135 film

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135 film is a photographic film format used in still photography. It was introduced by Kodak in 1934 and is also known as 35mm film, due to its width of 35 millimeters. The format quickly became popular for its convenience and versatility, becoming the most widely used film format for both amateur and professional photography. The 135 film cartridge makes loading and unloading the film easier and more light-tight compared to earlier formats.

History[edit | edit source]

The origins of 135 film date back to the early 20th century, with the first 35mm film being used in motion picture cameras. However, it was Kodak's introduction of the 135 film format for still cameras that revolutionized photography. The pre-loaded film cartridge allowed for quick changes of film and reduced the risk of exposing the film to light. Over the decades, 135 film became synonymous with 35mm photography, supporting a wide range of photographic work from snapshots to high-end commercial photography and photojournalism.

Technical Specifications[edit | edit source]

135 film is a perforated film strip, 35mm wide, typically used in cartridges containing 12, 24, or 36 exposures of 36 × 24 mm each. This size is known as the "full-frame" format in digital photography. The film has a standard ISO perforation at the edges, which engages with the camera's sprocket to move the film. The standard emulsion types available for 135 film include black-and-white, color negative film, and reversal film (slide film).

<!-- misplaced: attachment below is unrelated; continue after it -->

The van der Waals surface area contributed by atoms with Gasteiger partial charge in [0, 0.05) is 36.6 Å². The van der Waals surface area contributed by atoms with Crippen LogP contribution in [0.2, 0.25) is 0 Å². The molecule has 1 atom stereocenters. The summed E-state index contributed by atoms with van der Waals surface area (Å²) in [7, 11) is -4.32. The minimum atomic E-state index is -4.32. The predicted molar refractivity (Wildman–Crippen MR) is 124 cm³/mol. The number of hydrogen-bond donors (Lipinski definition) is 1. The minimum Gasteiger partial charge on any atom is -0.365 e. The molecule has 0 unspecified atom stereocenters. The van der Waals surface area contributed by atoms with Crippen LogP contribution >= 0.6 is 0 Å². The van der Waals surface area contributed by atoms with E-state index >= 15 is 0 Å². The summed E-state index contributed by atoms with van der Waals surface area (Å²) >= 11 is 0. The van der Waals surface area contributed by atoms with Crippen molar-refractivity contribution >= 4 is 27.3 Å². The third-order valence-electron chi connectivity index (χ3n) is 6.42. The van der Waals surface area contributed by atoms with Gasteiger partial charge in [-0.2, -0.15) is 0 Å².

Cameras[edit | edit source]

A wide variety of cameras use 135 film, ranging from simple point-and-shoot models to high-end single-lens reflex (SLR) cameras. The format's popularity has led to the development of numerous camera systems around it, including rangefinders, SLR cameras, and compact automatic cameras. Despite the rise of digital photography, 135 film cameras remain popular among enthusiasts and professionals who appreciate the aesthetic and tactile nature of film photography.

Development and Processing[edit | edit source]

The development process for 135 film varies depending on the type of film used. Black-and-white film can often be developed at home with basic equipment, while color negative and slide films require more precise control of temperature and chemicals, often necessitating professional lab processing. After development, negatives or slides can be printed onto photographic paper or scanned for digital use.

Legacy and Current Status[edit | edit source]

Although digital photography has largely supplanted film in many areas, 135 film enjoys a resurgence in popularity among photographers who value its aesthetic qualities, such as grain, color rendition, and dynamic range. Many film manufacturers continue to produce 135 film, and a vibrant community of film enthusiasts supports its continued use.

135 film Resources
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Contributors: Prab R. Tumpati, MD